By Bob Violino
Online collaboration tools are transforming the way people work together and keep up to date on projects. Among the biggest benefits for companies: improved employee productivity and greater efficiency.
Some of the biggest measurable productivity gains come in areas such as customer problem resolution, development of sales proposals or marketing campaigns, and product launches, says Ted Schadler, vice president and principal analyst at Forrester Research in Cambridge, Mass.
"If you get down to that level, you start to see some hard benefits in terms of productivity, time savings and reuse of assets," Schadler says. In general, electronic collaboration products allow people to work together in effective ways when other means of communicating aren't effective. "I would advise people to think about specific situations where tools such as the phone or email are not working very well," he says.
Burr & Forman, a full-service law firm in Atlanta, uses several technologies to improve collaboration. The firm has used Microsoft's SharePoint 2007 as a content and document repository for one of its practice groups for three years and will soon deploy a new electronic content management (ECM) system based on SharePoint 2010 and Office 2010, says CIO David Michel.
"The new SharePoint ECM was designed in a such a way that every matter or 'file' has its own folder structure so that all electronic information can be created, saved and searched in a very easy way through Outlook," Michel says. "This includes email, voicemail, documents, PDFs, electronic transcripts, etc. Our current document management system did not offer any flexibility and was originally designed only for documents and PDFs, so it's usability was much more limited."
The new system will make it easier and faster for users to share and find the documents they need. "We will also be able to very quickly, easily and securely provide clients with access to those documents when the situation calls for it without having to create entirely new systems," Michel says.
SharePoint ECM "will allow us to consolidate nine different document libraries into a single 'Burr' library, which means that all forms of electronic communication related to client matters will be easily available and highly searchable to everyone in the firm," he adds.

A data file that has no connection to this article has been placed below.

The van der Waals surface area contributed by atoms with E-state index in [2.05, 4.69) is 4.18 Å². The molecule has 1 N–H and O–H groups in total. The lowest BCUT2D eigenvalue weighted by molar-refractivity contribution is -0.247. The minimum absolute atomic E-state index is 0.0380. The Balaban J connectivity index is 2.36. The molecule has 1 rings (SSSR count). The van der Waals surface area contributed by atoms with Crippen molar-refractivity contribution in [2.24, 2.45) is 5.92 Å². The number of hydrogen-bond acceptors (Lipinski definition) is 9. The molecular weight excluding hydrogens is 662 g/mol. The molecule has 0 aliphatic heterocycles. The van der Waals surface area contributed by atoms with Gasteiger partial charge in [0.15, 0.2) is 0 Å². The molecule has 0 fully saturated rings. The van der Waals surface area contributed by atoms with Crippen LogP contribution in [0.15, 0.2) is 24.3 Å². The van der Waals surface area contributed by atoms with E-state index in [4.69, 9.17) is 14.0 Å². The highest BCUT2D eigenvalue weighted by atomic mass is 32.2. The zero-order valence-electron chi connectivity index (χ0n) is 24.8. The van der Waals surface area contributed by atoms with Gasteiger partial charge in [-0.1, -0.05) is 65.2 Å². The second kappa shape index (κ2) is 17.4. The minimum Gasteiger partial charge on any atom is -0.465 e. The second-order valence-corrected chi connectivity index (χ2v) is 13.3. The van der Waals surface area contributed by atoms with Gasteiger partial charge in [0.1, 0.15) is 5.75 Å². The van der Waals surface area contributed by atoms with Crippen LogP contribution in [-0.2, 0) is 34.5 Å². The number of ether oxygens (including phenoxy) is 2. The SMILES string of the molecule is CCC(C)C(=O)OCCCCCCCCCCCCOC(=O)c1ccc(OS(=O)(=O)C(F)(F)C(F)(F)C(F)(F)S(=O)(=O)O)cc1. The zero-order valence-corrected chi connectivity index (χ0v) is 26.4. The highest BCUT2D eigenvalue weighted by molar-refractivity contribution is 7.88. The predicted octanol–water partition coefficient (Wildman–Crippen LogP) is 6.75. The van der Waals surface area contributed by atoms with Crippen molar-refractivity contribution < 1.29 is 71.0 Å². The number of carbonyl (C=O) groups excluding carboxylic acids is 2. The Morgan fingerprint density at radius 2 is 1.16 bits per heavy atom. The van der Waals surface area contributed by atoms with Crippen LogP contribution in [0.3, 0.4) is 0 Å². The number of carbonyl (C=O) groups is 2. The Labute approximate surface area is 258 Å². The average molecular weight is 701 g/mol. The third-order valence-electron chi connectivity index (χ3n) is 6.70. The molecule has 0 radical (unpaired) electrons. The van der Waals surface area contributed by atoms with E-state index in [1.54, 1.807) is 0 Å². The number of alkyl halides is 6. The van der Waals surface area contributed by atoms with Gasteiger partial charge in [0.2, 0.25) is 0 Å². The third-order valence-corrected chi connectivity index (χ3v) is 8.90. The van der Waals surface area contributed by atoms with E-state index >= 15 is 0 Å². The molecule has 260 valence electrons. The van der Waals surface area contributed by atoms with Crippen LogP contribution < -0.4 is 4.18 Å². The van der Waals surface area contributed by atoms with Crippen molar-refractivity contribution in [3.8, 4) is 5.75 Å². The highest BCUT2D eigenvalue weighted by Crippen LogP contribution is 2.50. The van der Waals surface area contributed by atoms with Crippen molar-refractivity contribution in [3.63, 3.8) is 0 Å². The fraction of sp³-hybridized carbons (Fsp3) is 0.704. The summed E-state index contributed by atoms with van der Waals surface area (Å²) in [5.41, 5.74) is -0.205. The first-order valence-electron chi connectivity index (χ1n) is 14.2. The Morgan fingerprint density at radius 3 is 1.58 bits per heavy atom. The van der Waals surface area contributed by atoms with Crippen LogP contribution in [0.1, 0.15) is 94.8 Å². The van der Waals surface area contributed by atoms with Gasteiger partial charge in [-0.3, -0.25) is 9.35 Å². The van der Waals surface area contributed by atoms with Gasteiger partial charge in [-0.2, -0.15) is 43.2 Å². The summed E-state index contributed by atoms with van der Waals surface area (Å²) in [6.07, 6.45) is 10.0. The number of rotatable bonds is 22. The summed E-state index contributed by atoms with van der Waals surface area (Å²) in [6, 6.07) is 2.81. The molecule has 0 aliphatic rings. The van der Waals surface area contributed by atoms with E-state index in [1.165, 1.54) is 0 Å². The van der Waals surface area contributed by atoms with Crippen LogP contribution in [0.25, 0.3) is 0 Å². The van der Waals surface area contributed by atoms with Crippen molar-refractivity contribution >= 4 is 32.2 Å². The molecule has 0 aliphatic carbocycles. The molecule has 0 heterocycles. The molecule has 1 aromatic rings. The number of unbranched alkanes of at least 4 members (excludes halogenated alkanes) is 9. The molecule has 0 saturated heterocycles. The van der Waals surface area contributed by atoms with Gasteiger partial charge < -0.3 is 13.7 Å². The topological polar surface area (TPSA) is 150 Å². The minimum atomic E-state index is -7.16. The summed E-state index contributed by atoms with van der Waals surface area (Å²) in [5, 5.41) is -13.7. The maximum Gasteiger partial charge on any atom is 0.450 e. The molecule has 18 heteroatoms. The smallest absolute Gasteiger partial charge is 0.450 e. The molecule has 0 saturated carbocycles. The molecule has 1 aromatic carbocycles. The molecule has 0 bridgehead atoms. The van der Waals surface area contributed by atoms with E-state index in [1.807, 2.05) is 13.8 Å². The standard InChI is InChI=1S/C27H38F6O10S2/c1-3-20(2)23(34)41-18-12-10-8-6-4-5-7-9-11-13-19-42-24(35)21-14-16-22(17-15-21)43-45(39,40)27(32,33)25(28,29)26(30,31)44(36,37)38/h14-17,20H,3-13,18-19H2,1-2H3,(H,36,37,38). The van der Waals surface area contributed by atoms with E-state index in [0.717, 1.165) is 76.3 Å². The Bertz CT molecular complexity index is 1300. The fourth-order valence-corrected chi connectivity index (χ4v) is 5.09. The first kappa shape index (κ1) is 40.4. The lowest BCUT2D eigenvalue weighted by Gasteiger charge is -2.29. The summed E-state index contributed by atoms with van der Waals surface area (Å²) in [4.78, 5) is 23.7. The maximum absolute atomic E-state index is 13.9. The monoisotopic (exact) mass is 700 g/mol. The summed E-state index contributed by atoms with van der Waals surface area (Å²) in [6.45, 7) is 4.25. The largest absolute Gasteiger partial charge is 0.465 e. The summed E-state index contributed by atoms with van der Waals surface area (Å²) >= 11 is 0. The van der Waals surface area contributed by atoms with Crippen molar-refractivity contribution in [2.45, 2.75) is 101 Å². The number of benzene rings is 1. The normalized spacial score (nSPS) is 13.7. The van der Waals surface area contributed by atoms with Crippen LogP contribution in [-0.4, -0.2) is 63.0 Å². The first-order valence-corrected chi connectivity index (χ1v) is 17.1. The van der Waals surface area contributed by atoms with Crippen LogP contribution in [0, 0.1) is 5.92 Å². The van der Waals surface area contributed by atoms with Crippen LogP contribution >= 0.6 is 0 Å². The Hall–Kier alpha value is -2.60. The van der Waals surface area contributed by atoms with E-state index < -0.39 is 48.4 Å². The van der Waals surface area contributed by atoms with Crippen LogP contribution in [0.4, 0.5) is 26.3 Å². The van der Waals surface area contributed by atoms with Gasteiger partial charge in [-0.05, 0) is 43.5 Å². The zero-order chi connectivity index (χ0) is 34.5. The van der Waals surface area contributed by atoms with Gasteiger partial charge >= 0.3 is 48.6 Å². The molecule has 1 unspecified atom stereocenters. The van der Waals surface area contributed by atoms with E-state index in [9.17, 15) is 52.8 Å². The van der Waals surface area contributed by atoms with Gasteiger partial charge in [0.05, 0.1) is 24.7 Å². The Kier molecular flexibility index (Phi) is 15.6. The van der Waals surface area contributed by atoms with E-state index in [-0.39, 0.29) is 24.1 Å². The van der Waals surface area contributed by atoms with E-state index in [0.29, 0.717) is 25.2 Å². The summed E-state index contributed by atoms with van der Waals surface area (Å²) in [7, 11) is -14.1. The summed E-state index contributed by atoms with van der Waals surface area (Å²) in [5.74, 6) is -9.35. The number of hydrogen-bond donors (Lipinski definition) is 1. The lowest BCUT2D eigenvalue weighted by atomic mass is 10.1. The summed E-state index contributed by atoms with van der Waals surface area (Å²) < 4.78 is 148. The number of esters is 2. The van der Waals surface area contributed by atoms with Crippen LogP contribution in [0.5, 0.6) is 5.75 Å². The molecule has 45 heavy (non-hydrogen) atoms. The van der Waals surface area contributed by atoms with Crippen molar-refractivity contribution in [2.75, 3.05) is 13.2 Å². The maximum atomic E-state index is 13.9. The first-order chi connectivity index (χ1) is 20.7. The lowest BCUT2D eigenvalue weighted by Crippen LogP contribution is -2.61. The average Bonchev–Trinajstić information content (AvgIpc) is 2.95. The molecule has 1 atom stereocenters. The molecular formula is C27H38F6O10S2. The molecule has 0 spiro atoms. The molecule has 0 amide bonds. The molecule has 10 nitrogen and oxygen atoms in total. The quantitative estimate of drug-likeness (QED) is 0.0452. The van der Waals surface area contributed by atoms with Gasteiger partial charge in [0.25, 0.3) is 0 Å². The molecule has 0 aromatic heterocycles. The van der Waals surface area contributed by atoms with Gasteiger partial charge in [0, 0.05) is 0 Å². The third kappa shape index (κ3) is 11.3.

Another resource the firm uses is an enterprise collaboration service from YouSendIt. Until recently, Burr & Forman used the service primarily for large file transfers, but now it will also use the new enterprise Workstream offering, which allows the firm to send files and content directly from its SharePoint libraries into a shared folder for clients to see.
"YouSendIt [allows] us to more quickly share large amounts of information with clients and outside resources in a secure and auditable way," Michel says.
Another collaboration tool, AdobeConnect, provides online training so the firm can train multiple people in different offices at one time. "We also use it for continuing education training, where input is required to prove that the student is watching the entire session," Michel says. The product has made training easier and more widely available, he adds, which helps users become more proficient with the software they use to do their job.
Finally, Burr & Forman uses Cisco System's Tandberg video conferencing system for internal meetings, depositions, interviews and other events. Michel says the firm has benefitted from decreased travel costs as a result of using video conferencing.
Using collaboration tools also can help slash the time it takes to complete projects. For example, Daiwa House, Japan's largest homebuilder, deployed a project management/collaboration application called Concerto from Realization Technologies to speed up a massive SAP ERP implementation that was months behind schedule.
"The project lead time was shortened by more than 25 percent in the programming phase, as well as in the testing phase," says Kyoji Kato, head of the Daiwa House Information System department. This was due to the fact that roles were more clearly defined; the structure of meetings was more effective and problems during execution were revealed early on.
"Concerto made me feel confident about what to focus on to maneuver the project," Kato says. "This tool helped us to focus on how to [complete tasks] quicker. Before introducing Concerto, we were focusing on why delays occurred in the past. Now our attitude is future-looking."